Don’t Hurt Yourself Features Jack White which is significant in itself because it shows the openness of Beyoncé in her music styling. White’s influence on this song is pronounced. The distortion techniques and White’s style as exemplified on his Lazaretto Album work well with this rage-filled song. Also, this track features a sample from Led Zeppelin’s When the Levee Breaks. How incredible is that?  The bitterness in your IPA should elevate the bitterness behind this song.

Sorry is a typical sort of electro-R&B sound. I find it to be a catchy song, but it is rather boring otherwise. I understand the importance of it exemplifying Jay-Z’s adulterous ways. It pairs well with the mouth feel of the beer, though. The dryness should become apparent.

6-inch is another great example of the diversity on this album. The track features The Weekend who has been having an incredible year. The influence of The Weekend is pronounced like White’s on Don’t Hurt Yourself, yet there is a distinct Beyoncé touch to it. This is another mouthfeel song. I like to appreciate mouth feel during the more heavily electronic songs. I find that electronic music seems to be more about visceral feeling with the shaking heavy distorted base notes.

Daddy Lessons Is a more upbeat countryish sounding song. This Is a reflective piece. Beyoncé is searching her male role models seeing what has led her to be a victim of an adulterous marriage. I must say I am vastly impressed with this album it will win album of the year at the Grammys. This is a good song to appreciate the full force of your beer. The craftsmanship that has gone into it.

Love Drought Is another traditional electro-R&B sounding song which again I am not the biggest fan of the style, but I appreciate its place on the album, and how it moves the album’s direction towards resolution. It is interesting how visual this album is sans the music videos. It is similar to Lana Del Rey’s cinematic approach to music. Lemonade unfolds like a movie. There is a clear direction that is being taken. Take a moment to appreciate the visuals of your beer.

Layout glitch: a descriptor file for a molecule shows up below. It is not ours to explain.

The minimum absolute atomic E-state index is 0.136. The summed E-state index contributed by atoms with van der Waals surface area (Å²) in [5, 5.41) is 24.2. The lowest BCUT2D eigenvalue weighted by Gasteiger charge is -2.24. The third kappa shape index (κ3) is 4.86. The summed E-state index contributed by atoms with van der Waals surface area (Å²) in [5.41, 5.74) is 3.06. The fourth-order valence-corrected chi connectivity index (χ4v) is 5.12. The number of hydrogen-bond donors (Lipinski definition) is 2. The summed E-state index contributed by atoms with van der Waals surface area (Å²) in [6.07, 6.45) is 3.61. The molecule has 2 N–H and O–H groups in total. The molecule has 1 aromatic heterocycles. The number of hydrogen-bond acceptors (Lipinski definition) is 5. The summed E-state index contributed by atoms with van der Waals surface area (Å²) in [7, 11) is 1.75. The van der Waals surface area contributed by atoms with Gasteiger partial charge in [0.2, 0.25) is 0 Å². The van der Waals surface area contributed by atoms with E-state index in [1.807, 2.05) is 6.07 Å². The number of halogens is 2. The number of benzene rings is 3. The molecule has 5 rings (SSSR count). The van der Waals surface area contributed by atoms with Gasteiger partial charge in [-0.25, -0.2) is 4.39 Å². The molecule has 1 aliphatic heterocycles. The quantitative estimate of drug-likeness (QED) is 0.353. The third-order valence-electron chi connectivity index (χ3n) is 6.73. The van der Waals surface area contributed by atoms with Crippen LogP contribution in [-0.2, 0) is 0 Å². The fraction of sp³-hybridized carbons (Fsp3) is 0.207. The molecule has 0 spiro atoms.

Sandcastles was not written by Beyoncé but it is beautifully performed by her, and it fits perfectly on this album. Extremely sensory lyrics “we built a sandcastle and it washed away.” This is a great song to finish the dregs of your beer to. Or if you’re not that far on your beer, it is a good song to feel the chill hit your throat. Beer is a multisensory experience. Feel is just as important as taste.

Forward features James Blunt, who also wrote the song. This is a short song that serves to push the album and Beyoncé ’s resolution forward. A good song to again parse out the smooth from the bitter in your beer.   

Freedom features Kendrick Lamar, currently the second best rapper (after Kanye). This is a song of resolution. This song that references slavery in America. It is a heavy song that pair well the fullness of the beer, meaning you should not attempt to parse flavors at the moment but rather drink it as a full entity.

All Night is the acceptance and forgiveness of Jay-Z. You can tell there is some apprehension, but Beyonce is ready to move forward. The pacing shows this. The pulsating rhythm is like a heartbeat. You can hear the ache. This song, in particular, is why I initially wanted a beer that would have sweet notes and a bitter taste. This album embodies the spirit of the entire album. Side note. Listen to the studio version of Girl From The North Country by Dylan and Cash. To me, the openings sound very much alike.  

Formation the final track is just fire. It is Beyoncé being a badass showing off her resilience. Toast yourself for getting through another installment of Pairing Beer With Music.

-Sam Hill, sjhill22@outlook.com